NEW YORK, July 2 (Reuters) – Ghislaine Maxwell’s attorneys said the waiver of Bill Cosby’s 2018 sexual assault conviction justifies dismissing sex trafficking and other charges arising from her relationship with late financier Jeffrey Epstein surrendered.
Cosby, 83, was released from prison Wednesday after the Pennsylvania Supreme Court said a 2005 prosecutor’s agreement not to charge him with substance abuse and assaulting Temple University employee Andrea Constand meant the actor and comedian a decade later shouldn’t have been charged. Continue reading
In a letter Friday to U.S. District Judge Alison Nathan in Manhattan, Maxwell’s attorneys said the British celebrity’s case was similar to Cosby’s because she was vaccinated under Epstein’s 2007 Non-Prosecution Agreement.
They said this supported the dismissal of four counts from Maxwell’s eightfold indictment, which covers alleged crimes from 1994 and 2004, and which could result in 80 years in prison. Maxwell, 59, has pleaded not guilty.
“As in Cosby, the government is trying to break their agreement and prosecute Ms. Maxwell over 25 years later for the exact same offenses for which she was granted immunity,” Maxwell’s lawyers said. “This is inconsistent with the principles of fundamental fairness.”
US Attorney Audrey Strauss’s office in Manhattan declined to comment.
Epstein has reached his agreement with the Florida federal prosecutor to plead guilty to the state prostitution allegations.
Nathan ruled in April that the deal didn’t bind Manhattan attorneys. She also denied Maxwell’s allegation that they were accused co-conspirators like herself.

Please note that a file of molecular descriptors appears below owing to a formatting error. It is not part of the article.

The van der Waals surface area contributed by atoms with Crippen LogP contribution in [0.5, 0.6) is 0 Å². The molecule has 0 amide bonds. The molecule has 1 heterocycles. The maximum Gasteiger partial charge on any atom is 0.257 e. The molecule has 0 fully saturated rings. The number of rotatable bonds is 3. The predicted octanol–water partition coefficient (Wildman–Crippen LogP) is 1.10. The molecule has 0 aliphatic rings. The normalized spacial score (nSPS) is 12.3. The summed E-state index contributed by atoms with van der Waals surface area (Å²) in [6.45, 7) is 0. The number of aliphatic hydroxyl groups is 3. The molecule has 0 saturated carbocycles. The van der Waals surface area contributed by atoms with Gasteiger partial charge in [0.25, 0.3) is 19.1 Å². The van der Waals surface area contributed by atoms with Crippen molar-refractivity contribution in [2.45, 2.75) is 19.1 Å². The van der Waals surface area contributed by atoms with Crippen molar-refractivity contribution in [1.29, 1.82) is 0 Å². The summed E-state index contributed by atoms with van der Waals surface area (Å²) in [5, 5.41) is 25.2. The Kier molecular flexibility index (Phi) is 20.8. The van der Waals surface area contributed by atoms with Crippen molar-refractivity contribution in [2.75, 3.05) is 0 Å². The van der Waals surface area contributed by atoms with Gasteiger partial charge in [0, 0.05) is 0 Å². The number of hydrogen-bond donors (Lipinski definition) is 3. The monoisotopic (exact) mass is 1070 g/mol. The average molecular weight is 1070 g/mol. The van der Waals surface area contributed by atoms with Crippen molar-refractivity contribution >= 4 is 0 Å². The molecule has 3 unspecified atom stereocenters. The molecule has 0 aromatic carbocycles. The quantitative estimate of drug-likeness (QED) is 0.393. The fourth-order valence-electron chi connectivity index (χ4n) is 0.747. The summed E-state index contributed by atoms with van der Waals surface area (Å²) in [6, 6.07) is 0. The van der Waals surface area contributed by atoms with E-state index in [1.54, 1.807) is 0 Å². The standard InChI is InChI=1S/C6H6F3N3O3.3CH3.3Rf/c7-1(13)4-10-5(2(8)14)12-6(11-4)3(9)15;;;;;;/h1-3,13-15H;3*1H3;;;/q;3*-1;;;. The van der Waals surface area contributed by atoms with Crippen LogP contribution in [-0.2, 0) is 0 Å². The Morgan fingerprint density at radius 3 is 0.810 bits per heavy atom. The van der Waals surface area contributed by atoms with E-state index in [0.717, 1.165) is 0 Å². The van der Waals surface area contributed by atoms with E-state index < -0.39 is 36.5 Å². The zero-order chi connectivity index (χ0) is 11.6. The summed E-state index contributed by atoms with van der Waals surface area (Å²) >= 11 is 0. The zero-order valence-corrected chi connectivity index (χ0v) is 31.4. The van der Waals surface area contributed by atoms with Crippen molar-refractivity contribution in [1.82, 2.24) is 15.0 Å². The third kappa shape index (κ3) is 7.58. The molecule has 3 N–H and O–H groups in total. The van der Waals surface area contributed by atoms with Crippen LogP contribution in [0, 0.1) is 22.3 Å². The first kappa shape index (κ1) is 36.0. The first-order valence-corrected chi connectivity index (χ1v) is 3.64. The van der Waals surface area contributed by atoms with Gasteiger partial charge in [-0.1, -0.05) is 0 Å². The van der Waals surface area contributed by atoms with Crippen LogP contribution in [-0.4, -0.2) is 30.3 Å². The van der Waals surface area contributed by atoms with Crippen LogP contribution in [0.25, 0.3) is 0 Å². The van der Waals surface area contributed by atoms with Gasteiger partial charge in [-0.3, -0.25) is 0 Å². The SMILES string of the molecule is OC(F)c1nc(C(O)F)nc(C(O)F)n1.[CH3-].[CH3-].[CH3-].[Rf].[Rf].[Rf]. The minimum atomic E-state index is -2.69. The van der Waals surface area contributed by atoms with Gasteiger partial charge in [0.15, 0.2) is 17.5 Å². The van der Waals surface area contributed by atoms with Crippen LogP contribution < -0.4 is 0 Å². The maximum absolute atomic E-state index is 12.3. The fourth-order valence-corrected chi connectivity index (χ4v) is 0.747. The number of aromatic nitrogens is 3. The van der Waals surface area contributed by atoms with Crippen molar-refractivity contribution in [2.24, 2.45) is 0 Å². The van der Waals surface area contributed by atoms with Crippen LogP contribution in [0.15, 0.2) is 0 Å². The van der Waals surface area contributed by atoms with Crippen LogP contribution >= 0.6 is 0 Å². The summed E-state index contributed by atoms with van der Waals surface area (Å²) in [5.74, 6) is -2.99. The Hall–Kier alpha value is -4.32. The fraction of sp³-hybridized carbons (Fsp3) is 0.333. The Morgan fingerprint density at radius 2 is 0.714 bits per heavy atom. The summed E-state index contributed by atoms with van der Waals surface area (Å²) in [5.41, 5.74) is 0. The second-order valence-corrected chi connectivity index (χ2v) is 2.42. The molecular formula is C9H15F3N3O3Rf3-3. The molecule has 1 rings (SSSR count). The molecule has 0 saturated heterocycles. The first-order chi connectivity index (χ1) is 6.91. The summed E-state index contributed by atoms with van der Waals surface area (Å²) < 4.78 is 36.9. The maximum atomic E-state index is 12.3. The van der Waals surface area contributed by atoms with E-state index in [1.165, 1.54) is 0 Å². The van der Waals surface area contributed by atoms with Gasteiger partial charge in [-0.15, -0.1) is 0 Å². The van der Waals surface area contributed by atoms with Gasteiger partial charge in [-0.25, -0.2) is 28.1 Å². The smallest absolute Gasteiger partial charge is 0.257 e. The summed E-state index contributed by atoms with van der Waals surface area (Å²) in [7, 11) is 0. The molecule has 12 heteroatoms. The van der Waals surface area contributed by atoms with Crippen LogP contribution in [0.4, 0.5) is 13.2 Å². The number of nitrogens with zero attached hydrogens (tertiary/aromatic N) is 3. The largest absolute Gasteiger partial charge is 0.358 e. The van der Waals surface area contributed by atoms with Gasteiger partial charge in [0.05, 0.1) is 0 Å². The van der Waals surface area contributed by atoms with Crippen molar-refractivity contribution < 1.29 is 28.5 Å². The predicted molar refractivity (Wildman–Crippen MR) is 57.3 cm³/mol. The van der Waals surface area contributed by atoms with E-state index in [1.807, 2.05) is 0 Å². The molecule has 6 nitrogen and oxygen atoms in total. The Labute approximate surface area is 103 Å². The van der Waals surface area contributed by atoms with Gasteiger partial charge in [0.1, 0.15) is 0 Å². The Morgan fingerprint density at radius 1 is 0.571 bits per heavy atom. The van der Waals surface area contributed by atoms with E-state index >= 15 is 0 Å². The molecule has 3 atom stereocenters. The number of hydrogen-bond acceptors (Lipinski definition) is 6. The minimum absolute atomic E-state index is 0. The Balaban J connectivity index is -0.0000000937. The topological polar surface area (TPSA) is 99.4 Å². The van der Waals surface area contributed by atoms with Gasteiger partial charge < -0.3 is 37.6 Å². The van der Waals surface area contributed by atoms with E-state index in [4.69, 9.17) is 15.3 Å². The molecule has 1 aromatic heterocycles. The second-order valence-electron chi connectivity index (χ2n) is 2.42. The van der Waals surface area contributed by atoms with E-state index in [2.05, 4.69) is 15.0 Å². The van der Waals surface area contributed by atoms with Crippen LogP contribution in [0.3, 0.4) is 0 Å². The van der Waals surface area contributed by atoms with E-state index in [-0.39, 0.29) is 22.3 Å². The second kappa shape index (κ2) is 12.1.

The 2005 decision not to indict Cosby paved the way for his testimony in a civil lawsuit by Constand that ended in a $ 3.36 million settlement.
The Pennsylvania prosecutors later used Cosby’s incriminating testimony to set up a new criminal case. The Pennsylvania court said it couldn’t and released Cosby after serving more than two years of a possible 10-year prison sentence.
On Wednesday one of Maxwell’s attorneys, David Markus, argued in an opinion piece in the New York Daily News that Cosby’s release warranted ending the charges against Maxwell.
He said it was unfair for prosecutors to use Maxwell’s testimony from a civil lawsuit against her by Epstein prosecutor Virginia Giuffre to build their case and that a jury should reject their “thin and stale charges”.
On Thursday, prosecutors said Markus’ opinion violated a court ruling against attorneys making “extrajudicial statements” that could taint the jury pool, and urged Nathan to comply.
Maxwell attorneys have also accused prosecutors of using unfair tactics to influence potential jurors.
The Maxwell trial could begin in November.
Reporting by Jonathan Stempel in New York; Adaptation by Jonathan Oatis